Posts Tagged ‘Gastritis’

I haven’t posted a real update for a while, so thought I’d do that before I start on a few topics that I’d like to discuss over the coming weeks.

I think it’s safe to say that I am responding well to the Infliximab infusions, as I am relatively pain free these days and all joints are mobile, with little or no swelling. I am still taking 60mg of Morphine twice a day (down from 140mg), but am working with my GP to reduce this. We’ve come to a bit of a standstill at the moment because I do get some pain from my reoccurring Gastritis, but once this is under control with the stronger stomach medication, I aim to become Morphine-free and hopefully will have no underlying pain.

The Gastritis is probably my main problem right now. I had my first episode of this earlier in the year, just before my major flare at the end of January, and it is thought that the Gastritis contributed to this, since the stomach inflammation meant that I was not absorbing my Still’s medication adequately. I now take Esomeprazole and Motilium three times a day and also avoid acidic food and drink, but still it niggles away. A friend, with Still’s and similar gastric trouble, has suggested that it could be related to the IV biologics that we take and so I’m going to look into this at some point. If you have experienced anything similar whilst on any of the IV biologics, please comment – it would be interesting to see if this is the case.

The Infliximab infusions themselves are going well, although I did suffer a bit towards the end of the eight week interval. I noticed that rash, temperatures and some joint pain returned at about five-six weeks post-infusion. As a result, my Rheumatologist has prescribed it every six weeks instead. I haven’t experienced any major side effects from the drug apart from getting a very sore, ulcerated mouth a couple of weeks later. I do seem to be more prone to infection in general though, something I never really noticed with any of the other medications, despite their immuno-suppressant action. I currently have the first cold and throat infection I’ve had for years, so I’m being extra careful.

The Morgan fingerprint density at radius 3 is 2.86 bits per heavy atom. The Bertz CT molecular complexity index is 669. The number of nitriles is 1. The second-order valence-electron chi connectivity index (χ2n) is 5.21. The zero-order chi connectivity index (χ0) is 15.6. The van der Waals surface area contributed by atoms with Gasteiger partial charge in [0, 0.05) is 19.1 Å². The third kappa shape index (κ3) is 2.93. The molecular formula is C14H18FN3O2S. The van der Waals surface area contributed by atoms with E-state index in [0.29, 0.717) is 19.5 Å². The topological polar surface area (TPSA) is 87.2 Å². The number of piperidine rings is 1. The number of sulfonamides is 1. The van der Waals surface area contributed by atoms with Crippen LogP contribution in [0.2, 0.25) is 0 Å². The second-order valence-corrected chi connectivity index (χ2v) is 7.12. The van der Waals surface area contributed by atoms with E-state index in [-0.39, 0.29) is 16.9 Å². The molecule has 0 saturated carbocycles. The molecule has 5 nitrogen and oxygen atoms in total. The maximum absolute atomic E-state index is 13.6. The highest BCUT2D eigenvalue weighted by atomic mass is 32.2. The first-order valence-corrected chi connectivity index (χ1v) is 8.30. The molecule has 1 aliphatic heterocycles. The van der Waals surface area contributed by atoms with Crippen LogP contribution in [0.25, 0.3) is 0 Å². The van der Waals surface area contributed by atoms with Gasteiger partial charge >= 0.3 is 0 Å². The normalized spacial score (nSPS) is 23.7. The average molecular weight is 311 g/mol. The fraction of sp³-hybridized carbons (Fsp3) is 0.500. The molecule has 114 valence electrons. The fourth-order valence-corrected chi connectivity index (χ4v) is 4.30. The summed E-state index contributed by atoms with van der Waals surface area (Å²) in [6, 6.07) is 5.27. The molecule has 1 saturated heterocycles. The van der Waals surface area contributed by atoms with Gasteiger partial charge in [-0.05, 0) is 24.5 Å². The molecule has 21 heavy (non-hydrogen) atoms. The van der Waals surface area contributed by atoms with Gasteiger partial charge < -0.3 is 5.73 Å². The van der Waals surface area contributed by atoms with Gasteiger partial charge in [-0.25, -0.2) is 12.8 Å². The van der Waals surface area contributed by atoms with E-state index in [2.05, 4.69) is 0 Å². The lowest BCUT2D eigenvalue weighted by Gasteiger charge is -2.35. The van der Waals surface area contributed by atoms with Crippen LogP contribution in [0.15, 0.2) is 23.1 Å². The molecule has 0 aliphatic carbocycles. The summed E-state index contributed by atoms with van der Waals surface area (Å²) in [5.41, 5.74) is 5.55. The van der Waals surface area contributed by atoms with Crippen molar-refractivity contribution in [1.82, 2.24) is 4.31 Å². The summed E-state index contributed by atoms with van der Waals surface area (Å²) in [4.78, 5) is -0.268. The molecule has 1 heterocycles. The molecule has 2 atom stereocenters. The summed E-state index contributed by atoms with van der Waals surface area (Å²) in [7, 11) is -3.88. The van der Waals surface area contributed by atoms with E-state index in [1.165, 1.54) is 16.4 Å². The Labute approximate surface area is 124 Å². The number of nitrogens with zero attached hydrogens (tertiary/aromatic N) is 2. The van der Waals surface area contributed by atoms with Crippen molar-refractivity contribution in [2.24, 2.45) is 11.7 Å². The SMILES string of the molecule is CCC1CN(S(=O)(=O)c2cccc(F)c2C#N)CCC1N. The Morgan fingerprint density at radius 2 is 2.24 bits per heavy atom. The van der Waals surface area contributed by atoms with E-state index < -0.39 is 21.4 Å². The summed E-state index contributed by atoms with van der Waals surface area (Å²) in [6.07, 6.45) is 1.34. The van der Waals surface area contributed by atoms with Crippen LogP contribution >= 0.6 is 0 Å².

As I have briefly mentioned in a previous post, I am having some problems with my finger and hand joints being very stiff and painful, especially first thing in the morning. This is unusual in itself, since any previous hand involvement has always been during times of full-blown flare. My only thought is that six months on crutches has put extra pressure on those particular joints, so hopefully it will only be temporary… especially now that I am off crutches altogether! Yep, I felt that they were holding me back on our recent trip to Paris and so threw them into the River Seine (not literally). I need a bit of support from people at times and have the odd spell of vertigo, where my brain seems to forget how to balance without sticks, but I am finally back on my feet and feel like I can only get stronger from here.

I have also managed to get down to 5mg of Prednisolone, the lowest I’ve been since about 2007 if I remember rightly. I would love to get off the stuff completely of course, but for now I am happy with this low maintenance dose and would prefer to get rid of the Morphine. I don’t want to be doing too much too soon, in case I put all this success into¬†jeopardy, plus I have to save some goals for the future right? ūüėČ

All in all, things seem to be on the up (touch wood), but don’t worry – I’ll still find plenty to post about!